The Daily World
By Gus Weill
September 29, 1957
Jack O’Brian, television editor of the New York Journal-American, is known as a pretty tough guy in a trade that tends to send forth superlatives like plain old breath.
When O’Brian mentions a name in his daily column, it means that the soul who owns the name is somebody. When he gives that person and inch or two of type, they’ve arrived.
And when he devotes and entire column to them, they’ve gone on to be nothing this side of sensational.
A 20-year-old gent named Jericho Brown has been the recipient of a column and, according to O’Brian, he is terrific; and according the Yambilee – he’s going to be here for it.
O’Brian and writers in Memphis and Cleveland, where Brown has been on tour, hail him as the find of the year. A sort of cross between Elvis and Boone.
And RKO – Unique records seem to agree. They’ve just handed old Jericho, a $100,000 contract, and had to outbid seven other companies to get him.
In other words, the guy is considered one of the hottest items in show business right now.
The teenagers? Well, girls, he stands 6 feet 6 inches, is built like an athlete, which he is, and hails from a town down the road by name of Lafayette.He attended high school there, went to Louisiana College where he was a four-star athlete, and one bright day with $48 in his jeans, a guitar in one hand, and the other hand held out to the road, hitchhiked on down (or maybe it’s up) to Hollywood.
There, he treaded the well-worn paths to the record companies certain that he’d get discovered. And what do you know it happened.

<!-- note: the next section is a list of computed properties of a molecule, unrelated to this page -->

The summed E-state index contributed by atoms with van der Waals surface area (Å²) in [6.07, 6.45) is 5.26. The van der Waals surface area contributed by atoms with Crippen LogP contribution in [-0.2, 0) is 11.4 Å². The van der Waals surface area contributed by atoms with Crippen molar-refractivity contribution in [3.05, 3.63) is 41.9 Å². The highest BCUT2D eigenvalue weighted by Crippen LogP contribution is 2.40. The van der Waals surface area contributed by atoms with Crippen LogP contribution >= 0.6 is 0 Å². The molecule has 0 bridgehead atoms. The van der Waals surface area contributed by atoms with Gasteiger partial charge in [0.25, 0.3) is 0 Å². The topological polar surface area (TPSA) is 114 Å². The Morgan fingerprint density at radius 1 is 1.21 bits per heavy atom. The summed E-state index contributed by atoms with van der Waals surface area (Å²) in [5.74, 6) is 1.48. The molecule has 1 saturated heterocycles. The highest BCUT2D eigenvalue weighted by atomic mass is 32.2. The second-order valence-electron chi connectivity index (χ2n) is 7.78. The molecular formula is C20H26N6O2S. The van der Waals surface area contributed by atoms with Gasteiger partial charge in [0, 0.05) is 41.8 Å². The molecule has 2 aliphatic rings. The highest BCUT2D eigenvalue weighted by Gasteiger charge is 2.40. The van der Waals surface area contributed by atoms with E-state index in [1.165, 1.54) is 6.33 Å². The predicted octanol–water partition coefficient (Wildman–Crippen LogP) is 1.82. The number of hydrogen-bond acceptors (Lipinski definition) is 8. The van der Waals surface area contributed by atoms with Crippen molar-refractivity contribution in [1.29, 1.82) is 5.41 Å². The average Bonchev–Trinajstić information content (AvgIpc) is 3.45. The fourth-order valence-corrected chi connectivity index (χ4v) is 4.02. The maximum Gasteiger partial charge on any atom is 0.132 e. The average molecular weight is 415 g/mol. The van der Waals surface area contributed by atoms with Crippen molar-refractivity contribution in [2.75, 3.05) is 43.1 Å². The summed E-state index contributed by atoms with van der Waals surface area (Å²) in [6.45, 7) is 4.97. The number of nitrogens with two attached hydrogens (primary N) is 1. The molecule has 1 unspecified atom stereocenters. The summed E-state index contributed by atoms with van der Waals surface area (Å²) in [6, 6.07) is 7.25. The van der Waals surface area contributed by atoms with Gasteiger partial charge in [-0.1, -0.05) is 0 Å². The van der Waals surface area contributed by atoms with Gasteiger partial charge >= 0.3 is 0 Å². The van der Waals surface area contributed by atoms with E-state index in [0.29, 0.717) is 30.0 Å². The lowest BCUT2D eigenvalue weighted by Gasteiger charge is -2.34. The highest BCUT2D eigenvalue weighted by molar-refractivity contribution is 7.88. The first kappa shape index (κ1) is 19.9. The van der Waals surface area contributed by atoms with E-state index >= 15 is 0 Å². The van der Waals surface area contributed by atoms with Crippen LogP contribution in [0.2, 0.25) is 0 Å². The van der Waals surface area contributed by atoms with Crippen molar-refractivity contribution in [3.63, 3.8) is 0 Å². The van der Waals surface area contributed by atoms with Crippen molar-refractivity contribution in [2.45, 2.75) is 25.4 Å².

Artie Wayne, who used to sing with Freddy Martin’s band and now records and manages talent, heard a fellow in the recording company corridor say, “That kid there thinks he can sing. I don’t know if he can or not. I just don’t listen to them anymore.”
Now this kind of reminded old Artie of his own starting days, so he asked Jericho if he might hear the test recording, he’d brought along.
What happened next is recorded for posterity in Artie’s own words:
“It was just a cheap, almost home – made recording, but there was something about the tone and style, so I put $3,000 into a recording session and did it right. Then I knew Jericho had something even if the wise guys didn’t have time to listen.”
The rest is history or at any rate is going to be history. Jerich writes some of the songs he sings and currently has a platter out with “Darlin, I Love Thee,” on one side and “Little Neva” on the other.
He’s going to sing at the Princess Luncheon Wednesday at Indian Hills Country Club, at the Coronation at 3:30 p.m. the same day, and at the King and Queen’s Grand Ball that night at 8:30 at the Southern Club.
Thursday will find him in the parade and if he can be persuaded, as a guest at the Yambecue.
[Jericho Brown was an alias used by actor Bob Henry who’s real name was Robert Henry Hensley and starred as Pat Scotty in 1967’s “A Colt in the Hand of the Devil”. As a singer and composer in the early 1960s. Jericho Brown released about half a dozen 45s most of which he wrote and produced himself. He worked with arrangers such as David Gates, Luchi DeJesus, Don Ralke and Gene Page but none of his records charted. Henry was born in Port Arthur, Texas on April 24, 1936 and died in Arlington, Texas on May 22, 2016.]